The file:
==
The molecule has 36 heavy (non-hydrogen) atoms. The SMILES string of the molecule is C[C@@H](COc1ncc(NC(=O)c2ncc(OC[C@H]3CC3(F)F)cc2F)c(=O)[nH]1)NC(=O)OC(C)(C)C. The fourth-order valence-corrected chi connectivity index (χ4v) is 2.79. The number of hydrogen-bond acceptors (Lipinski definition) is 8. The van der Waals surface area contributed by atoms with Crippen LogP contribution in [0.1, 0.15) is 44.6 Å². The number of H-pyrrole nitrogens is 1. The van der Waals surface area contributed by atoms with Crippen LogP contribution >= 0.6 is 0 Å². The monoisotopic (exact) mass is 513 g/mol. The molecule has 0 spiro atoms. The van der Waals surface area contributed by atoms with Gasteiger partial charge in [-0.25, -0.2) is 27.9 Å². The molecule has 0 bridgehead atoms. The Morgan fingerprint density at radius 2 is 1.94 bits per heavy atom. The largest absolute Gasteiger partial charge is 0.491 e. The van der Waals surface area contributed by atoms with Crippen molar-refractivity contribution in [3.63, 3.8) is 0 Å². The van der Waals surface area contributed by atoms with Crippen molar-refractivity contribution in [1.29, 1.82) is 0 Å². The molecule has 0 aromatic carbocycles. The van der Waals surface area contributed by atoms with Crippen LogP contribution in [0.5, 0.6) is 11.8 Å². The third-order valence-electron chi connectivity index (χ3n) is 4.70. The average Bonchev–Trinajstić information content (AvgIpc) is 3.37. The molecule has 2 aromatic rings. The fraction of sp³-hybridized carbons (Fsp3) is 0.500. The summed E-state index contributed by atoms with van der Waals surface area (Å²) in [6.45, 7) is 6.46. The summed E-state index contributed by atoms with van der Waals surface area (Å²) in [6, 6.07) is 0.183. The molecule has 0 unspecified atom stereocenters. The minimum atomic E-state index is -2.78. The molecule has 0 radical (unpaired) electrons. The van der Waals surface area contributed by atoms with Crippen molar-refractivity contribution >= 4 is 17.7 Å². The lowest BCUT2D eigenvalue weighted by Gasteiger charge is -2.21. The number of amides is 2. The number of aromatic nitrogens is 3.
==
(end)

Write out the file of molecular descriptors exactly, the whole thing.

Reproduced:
The molecule has 36 heavy (non-hydrogen) atoms. The SMILES string of the molecule is C[C@@H](COc1ncc(NC(=O)c2ncc(OC[C@H]3CC3(F)F)cc2F)c(=O)[nH]1)NC(=O)OC(C)(C)C. The fourth-order valence-corrected chi connectivity index (χ4v) is 2.79. The number of hydrogen-bond acceptors (Lipinski definition) is 8. The van der Waals surface area contributed by atoms with Crippen LogP contribution in [0.1, 0.15) is 44.6 Å². The number of H-pyrrole nitrogens is 1. The van der Waals surface area contributed by atoms with Crippen LogP contribution >= 0.6 is 0 Å². The monoisotopic (exact) mass is 513 g/mol. The molecule has 0 spiro atoms. The van der Waals surface area contributed by atoms with Gasteiger partial charge in [-0.25, -0.2) is 27.9 Å². The molecule has 0 bridgehead atoms. The Morgan fingerprint density at radius 2 is 1.94 bits per heavy atom. The largest absolute Gasteiger partial charge is 0.491 e. The van der Waals surface area contributed by atoms with Crippen molar-refractivity contribution in [3.63, 3.8) is 0 Å². The van der Waals surface area contributed by atoms with Crippen molar-refractivity contribution in [1.29, 1.82) is 0 Å². The molecule has 0 aromatic carbocycles. The van der Waals surface area contributed by atoms with Crippen LogP contribution in [0.5, 0.6) is 11.8 Å². The third-order valence-electron chi connectivity index (χ3n) is 4.70. The average Bonchev–Trinajstić information content (AvgIpc) is 3.37. The molecule has 2 aromatic rings. The fraction of sp³-hybridized carbons (Fsp3) is 0.500. The summed E-state index contributed by atoms with van der Waals surface area (Å²) in [6.45, 7) is 6.46. The summed E-state index contributed by atoms with van der Waals surface area (Å²) in [6, 6.07) is 0.183. The molecule has 0 unspecified atom stereocenters. The minimum atomic E-state index is -2.78. The molecule has 0 radical (unpaired) electrons. The van der Waals surface area contributed by atoms with Crippen molar-refractivity contribution >= 4 is 17.7 Å². The lowest BCUT2D eigenvalue weighted by Gasteiger charge is -2.21. The number of amides is 2. The number of aromatic nitrogens is 3.